Seven charities are yet to agree to pay towards the Fundraising Regulator’s start-up costs more than four months after being asked to do so, a spokesman for the regulator has confirmed.
According to research by Third Sector, the charities include the art gallery administrator Tate, the sight-loss charity the RNIB, Médecins Sans Frontières, Islamic Relief, Plan International UK and the British Museum.
The research indicates that the Salvation Army is also among the seven, although the charity itself declined to comment on the matter.
Stephen Dunmore, interim chief executive of the regulator, wrote to the top 50 fundraising charities in February, asking them to commit to contributing £15,000 to funding its start-up costs within two or three weeks.
The regulator’s spokesman said today that 43 charities had paid this or agreed to do so, but discussions were continuing with the remaining seven. A total of 38 charities had committed to paying by April and 28 had done so by February.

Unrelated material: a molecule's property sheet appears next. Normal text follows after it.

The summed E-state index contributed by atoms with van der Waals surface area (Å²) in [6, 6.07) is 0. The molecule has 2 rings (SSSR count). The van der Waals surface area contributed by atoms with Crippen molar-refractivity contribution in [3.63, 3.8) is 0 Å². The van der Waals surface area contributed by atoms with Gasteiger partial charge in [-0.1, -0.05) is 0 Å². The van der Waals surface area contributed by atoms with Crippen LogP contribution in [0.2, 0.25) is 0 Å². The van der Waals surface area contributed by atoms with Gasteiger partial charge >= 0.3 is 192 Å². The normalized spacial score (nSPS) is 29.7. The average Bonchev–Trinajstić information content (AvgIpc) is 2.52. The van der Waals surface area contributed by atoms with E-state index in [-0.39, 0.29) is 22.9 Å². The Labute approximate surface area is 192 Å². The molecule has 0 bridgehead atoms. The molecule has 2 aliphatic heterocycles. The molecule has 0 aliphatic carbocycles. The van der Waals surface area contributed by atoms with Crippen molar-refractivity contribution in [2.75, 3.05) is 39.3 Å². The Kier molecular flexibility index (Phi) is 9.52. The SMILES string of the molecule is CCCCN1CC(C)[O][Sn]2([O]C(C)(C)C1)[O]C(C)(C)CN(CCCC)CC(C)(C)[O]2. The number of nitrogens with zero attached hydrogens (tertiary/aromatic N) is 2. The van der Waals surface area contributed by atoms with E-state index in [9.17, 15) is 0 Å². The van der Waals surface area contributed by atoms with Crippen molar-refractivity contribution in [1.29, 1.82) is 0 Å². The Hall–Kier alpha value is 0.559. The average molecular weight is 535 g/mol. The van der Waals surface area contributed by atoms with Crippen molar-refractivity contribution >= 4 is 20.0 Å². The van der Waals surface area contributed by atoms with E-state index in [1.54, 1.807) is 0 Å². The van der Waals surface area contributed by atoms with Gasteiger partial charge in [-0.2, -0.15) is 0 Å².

A spokeswoman for MSF said the charity would make its decision on the funding once it had received full information from the regulator about the contributions it wants from charities, including the ongoing levy it will charge the largest organisations.
Mike Thiedke, director of public engagement at Plan International UK, said the charity supported the regulator's creation and was in continuing discussions over how it could best support its start-up costs.
The regulator is understood to have circulated its budget plans for the next few years to the 43 charities that have so far paid.
The Alzheimer’s Society, which took several weeks to make its decision on making the contribution, refused to say whether it had paid less than the full £15,000 requested.
Third Sector reported in April that Parkinson’s UK had reservations about paying up, but a spokeswoman said the charity had paid the full £15,000. Both the Dogs Trust and the Children’s Society, which were undecided in February, have also paid in full.
Joe Jenkins, director of fundraising and supporter engagement at the Children’s Society, told Third Sector in February that the charity was surprised the new regulator was proposing to pay its board members £300 when this money would, in effect, come from charitable donations.
But he said last week that the charity had contributed to the regulator and was keen to go "above and beyond" to ensure it thoroughly complied with sector regulations and best practice.
The regulator has said it will publish a discussion paper on its levy in the coming weeks.